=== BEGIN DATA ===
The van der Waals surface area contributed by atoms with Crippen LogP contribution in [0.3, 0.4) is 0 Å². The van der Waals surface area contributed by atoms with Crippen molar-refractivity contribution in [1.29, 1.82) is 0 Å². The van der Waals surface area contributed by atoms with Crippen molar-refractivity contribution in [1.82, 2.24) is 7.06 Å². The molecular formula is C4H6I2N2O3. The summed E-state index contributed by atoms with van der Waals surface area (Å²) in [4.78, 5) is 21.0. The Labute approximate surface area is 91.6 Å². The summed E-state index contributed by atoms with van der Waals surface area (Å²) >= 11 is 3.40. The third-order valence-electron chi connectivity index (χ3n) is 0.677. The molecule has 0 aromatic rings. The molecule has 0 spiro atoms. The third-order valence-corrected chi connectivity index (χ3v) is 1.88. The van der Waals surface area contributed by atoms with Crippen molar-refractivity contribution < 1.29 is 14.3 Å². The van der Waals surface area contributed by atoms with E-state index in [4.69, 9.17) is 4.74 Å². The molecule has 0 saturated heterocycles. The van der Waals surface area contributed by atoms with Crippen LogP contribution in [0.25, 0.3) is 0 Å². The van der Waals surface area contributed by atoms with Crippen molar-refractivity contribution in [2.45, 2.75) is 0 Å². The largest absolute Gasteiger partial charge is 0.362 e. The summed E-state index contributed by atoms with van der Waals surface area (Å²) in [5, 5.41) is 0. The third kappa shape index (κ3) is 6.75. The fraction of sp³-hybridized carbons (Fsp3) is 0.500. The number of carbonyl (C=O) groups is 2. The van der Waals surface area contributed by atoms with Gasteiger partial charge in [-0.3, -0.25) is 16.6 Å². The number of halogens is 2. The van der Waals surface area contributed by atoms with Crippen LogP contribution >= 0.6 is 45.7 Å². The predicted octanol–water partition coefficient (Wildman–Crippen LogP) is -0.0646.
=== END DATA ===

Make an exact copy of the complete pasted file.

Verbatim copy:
The van der Waals surface area contributed by atoms with Crippen LogP contribution in [0.3, 0.4) is 0 Å². The van der Waals surface area contributed by atoms with Crippen molar-refractivity contribution in [1.29, 1.82) is 0 Å². The van der Waals surface area contributed by atoms with Crippen molar-refractivity contribution in [1.82, 2.24) is 7.06 Å². The molecular formula is C4H6I2N2O3. The summed E-state index contributed by atoms with van der Waals surface area (Å²) in [4.78, 5) is 21.0. The Labute approximate surface area is 91.6 Å². The summed E-state index contributed by atoms with van der Waals surface area (Å²) >= 11 is 3.40. The third-order valence-electron chi connectivity index (χ3n) is 0.677. The molecule has 0 aromatic rings. The molecule has 0 spiro atoms. The third-order valence-corrected chi connectivity index (χ3v) is 1.88. The van der Waals surface area contributed by atoms with Crippen molar-refractivity contribution < 1.29 is 14.3 Å². The van der Waals surface area contributed by atoms with E-state index in [4.69, 9.17) is 4.74 Å². The molecule has 0 saturated heterocycles. The van der Waals surface area contributed by atoms with Crippen LogP contribution in [0.25, 0.3) is 0 Å². The van der Waals surface area contributed by atoms with Crippen molar-refractivity contribution in [2.45, 2.75) is 0 Å². The largest absolute Gasteiger partial charge is 0.362 e. The summed E-state index contributed by atoms with van der Waals surface area (Å²) in [5, 5.41) is 0. The third kappa shape index (κ3) is 6.75. The fraction of sp³-hybridized carbons (Fsp3) is 0.500. The number of carbonyl (C=O) groups is 2. The van der Waals surface area contributed by atoms with Gasteiger partial charge in [-0.3, -0.25) is 16.6 Å². The number of halogens is 2. The van der Waals surface area contributed by atoms with Crippen LogP contribution >= 0.6 is 45.7 Å². The predicted octanol–water partition coefficient (Wildman–Crippen LogP) is -0.0646.